While we're certain this isn't the first time that someone's re-created a game of Pac-Man using stop motion animation, but we're pretty sure it's the best.
French-Swiss artist Guillaume Reymond, the same guy that did the human Tetris game a few years ago (see below), is back with his most ambitious project to date: a two-minute full level of Pac-Man created with 111 human pixels, lots of colored t-shirts, and a really, really tall tripos at the Trafo cinema in Baden, Switzerland.
For those who can't just get enough of retro video games and don't mind geeking up your decor, ThinkGeek offers these Atari Wall Decals. "$35-45 will let you create a scene from Asteroids, Centipede or Pong on the large, flat surface of your choice." Can't beat that.
I was gonna start this post with an "If I had filing cabinets like these, maybe I wouldn't let the piles on my desk get so high..." but I won't. Cause it's not true, and that's a dumb thing to say, anyway.
We're so over drab bulletin boards and memo keepers. There are simply too many cool DIY options that a simple natural cork in a blonde wood frame simply won't do anymore - try this for a double duty dry erase board, or this for the standard cork and pushpin combo.
Or, perhaps you'd like a bit of a narrative in your reminder and inspiration substrate. If so, we recommend this Pac-Man cork board project by Dominator 24. He used the free, open source photo software GIMP to create the templates, then transferred the image onto cork tiles, and cut them out with scissors.
Sarah received a challenge at her local design/craft swap - "old toy" as a material, and "steampunk" as a theme. So, she snagged a used, old-school Mr. Potato Head and created Spudnik using found materials from around her house.
Then, Sarah created an attached 'telescope' to house a series of clever, original documents that tell the story of Comrade Spudnik.
"Anyone can go to Design Within Reach and buy some stuff and say: 'Look! It looks like "Mad Men." But if you actually watch the show, you'll realize you've never actually seen anything sold at DWR. The set dressers purposely avoid iconic mid-century pieces by outfits such as Herman Miller and Knoll, opting for timely pieces, not design classics. [I did spot a few Saarinen womb and office chairs when Don went to Calfornia, but they filmed it in the famous Case Study House #22, so in every way appropriate.]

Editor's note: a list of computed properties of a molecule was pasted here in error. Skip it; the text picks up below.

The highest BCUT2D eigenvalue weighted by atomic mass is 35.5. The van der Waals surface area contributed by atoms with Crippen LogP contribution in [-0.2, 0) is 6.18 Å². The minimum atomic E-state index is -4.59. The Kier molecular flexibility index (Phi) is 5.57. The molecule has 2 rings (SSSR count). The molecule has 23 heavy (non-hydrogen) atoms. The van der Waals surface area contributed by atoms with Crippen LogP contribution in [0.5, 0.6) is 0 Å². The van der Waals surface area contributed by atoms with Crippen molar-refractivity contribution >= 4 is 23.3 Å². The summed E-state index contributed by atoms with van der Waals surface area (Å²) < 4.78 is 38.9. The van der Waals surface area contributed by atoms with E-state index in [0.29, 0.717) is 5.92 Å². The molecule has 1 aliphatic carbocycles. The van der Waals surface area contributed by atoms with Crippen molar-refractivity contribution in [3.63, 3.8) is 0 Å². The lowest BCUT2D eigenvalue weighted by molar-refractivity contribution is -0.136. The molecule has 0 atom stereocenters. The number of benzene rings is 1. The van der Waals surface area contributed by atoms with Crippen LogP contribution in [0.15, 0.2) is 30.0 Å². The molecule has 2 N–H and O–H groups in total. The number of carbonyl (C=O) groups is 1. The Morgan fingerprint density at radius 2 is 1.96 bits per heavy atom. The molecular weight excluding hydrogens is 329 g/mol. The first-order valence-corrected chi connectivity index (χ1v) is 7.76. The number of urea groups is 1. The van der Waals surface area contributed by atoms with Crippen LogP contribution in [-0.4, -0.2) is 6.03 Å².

"In keeping with the producers' gag order on details about the upcoming season -- even the exact year in which it's set -- he declined to talk about how the residential scenes, including Don and Betty Draper's home (or homes, should she go through with the divorce threatened in Season 3), might evolve this season. But he did share a few hints about how interior design changed going into the mid-'60s. "Part of it is a color thing," he said. The show is moving more toward primary colors, and away from the muted tones of the '50s. During that time, people moved more toward more curvilinear, shapes -- wilder shapes and colors. In one sense, I'd say it's less sophisticated, the '60s," he said. "We are moving toward that to a degree."
The advent of digital cameras and animation software has put stop-motion in the hands of the masses, and we couldn't be more thankful. Folks will keep on making great stop-motion, and we'll keep watching them.
This Super Mario Brothers recreation was made for bunkasai, the Japanese cultural festival held at most schools to display the students' achievements. By the looks of this thing, this school has plenty to be proud of...